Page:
Last Updated May 6, 2010 5:28 PM EDT
The lesson here is not to take your market research too literally: Sure, if you ask them, most women will admit that being proposed to is the big turning point of their lives, one in which they're likely to cry and reach for a Kleenex. But that doesn't mean they want to be defined solely on that one factor. In this case, the client seems to have seen a spike in the data and demanded an ad to reflect it. Good management isn't about being driven by your data. It's about looking at your data and then applying judgment.
The women's ad consists of two halves. The top, pink half is dominated by the word "yes" and shows a woman weeping for joy as an engagement ring, wedding cake and stork-carrying baby surround her. The bottom, gray half is labelled "no" and shows an old woman on a park bench, a woman eating alone, and two cats.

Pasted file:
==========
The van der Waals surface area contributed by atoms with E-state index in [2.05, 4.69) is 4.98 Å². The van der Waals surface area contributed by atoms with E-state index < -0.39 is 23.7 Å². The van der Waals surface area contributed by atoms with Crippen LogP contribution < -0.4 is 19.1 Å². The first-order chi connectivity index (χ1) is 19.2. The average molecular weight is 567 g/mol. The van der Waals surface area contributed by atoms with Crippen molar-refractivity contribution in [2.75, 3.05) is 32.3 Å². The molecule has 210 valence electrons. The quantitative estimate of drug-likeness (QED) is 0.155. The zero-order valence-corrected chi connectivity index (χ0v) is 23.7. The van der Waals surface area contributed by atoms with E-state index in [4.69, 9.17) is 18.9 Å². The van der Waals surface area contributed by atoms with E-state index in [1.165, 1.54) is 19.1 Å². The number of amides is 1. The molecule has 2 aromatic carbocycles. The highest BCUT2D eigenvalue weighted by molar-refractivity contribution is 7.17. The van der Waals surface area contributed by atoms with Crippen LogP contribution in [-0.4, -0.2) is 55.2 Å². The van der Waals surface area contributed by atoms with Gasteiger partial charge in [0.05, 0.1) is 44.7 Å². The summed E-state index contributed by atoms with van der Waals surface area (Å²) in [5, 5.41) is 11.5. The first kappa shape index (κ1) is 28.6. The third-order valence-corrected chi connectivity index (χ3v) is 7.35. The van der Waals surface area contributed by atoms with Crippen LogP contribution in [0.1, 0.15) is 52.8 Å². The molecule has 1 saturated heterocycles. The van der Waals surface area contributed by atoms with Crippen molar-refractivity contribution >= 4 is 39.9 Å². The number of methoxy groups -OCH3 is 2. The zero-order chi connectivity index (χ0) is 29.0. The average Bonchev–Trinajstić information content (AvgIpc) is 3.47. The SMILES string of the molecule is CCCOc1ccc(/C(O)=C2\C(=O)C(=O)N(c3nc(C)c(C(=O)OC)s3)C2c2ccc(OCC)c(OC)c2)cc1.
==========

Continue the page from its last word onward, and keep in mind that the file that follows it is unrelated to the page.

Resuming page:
In both cases, the woman is crying into a Kleenex. "Let it out" is the tagline.
Genni, who operates the What She Said blog about advertising, said:
There are three things that bother me: 1) It shows the broken-hearted girls future as sitting alone, eating by herself. Ok, have a little faith. 2) It later shows her as an elderly woman, on a park bench, by herself. Great encouragement for your sadder target market. 3) There are cats everywhere suggesting, not only will you eat alone, sit alone, but you also will have no friends.
I think I'll use Puffs next time.What makes K-C's choice even stranger is that generally it's women who buy tissues, and yet they're the ones being offended. (Like most men, I get by quite happily with toilet paper and kitchen roll and can't really see the point of absorbent paper that's neither one nor the other.)
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